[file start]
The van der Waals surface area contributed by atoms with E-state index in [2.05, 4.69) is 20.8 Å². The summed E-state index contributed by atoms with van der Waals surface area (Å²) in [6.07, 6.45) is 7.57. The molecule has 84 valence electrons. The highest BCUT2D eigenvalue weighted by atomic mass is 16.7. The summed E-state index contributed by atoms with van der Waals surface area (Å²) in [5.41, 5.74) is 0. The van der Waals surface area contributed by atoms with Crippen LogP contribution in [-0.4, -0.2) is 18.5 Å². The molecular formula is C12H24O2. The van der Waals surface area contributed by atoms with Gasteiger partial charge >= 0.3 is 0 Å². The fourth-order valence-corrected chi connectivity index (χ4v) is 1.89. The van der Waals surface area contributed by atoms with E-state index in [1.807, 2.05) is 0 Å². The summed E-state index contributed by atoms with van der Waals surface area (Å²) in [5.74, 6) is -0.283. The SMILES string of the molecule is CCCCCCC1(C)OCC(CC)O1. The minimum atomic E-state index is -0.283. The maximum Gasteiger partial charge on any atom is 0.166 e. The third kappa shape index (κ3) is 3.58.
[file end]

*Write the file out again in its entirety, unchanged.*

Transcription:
The van der Waals surface area contributed by atoms with E-state index in [2.05, 4.69) is 20.8 Å². The summed E-state index contributed by atoms with van der Waals surface area (Å²) in [6.07, 6.45) is 7.57. The molecule has 84 valence electrons. The highest BCUT2D eigenvalue weighted by atomic mass is 16.7. The summed E-state index contributed by atoms with van der Waals surface area (Å²) in [5.41, 5.74) is 0. The van der Waals surface area contributed by atoms with Crippen LogP contribution in [-0.4, -0.2) is 18.5 Å². The molecular formula is C12H24O2. The van der Waals surface area contributed by atoms with Gasteiger partial charge >= 0.3 is 0 Å². The fourth-order valence-corrected chi connectivity index (χ4v) is 1.89. The van der Waals surface area contributed by atoms with E-state index in [1.807, 2.05) is 0 Å². The summed E-state index contributed by atoms with van der Waals surface area (Å²) in [5.74, 6) is -0.283. The SMILES string of the molecule is CCCCCCC1(C)OCC(CC)O1. The minimum atomic E-state index is -0.283. The maximum Gasteiger partial charge on any atom is 0.166 e. The third kappa shape index (κ3) is 3.58.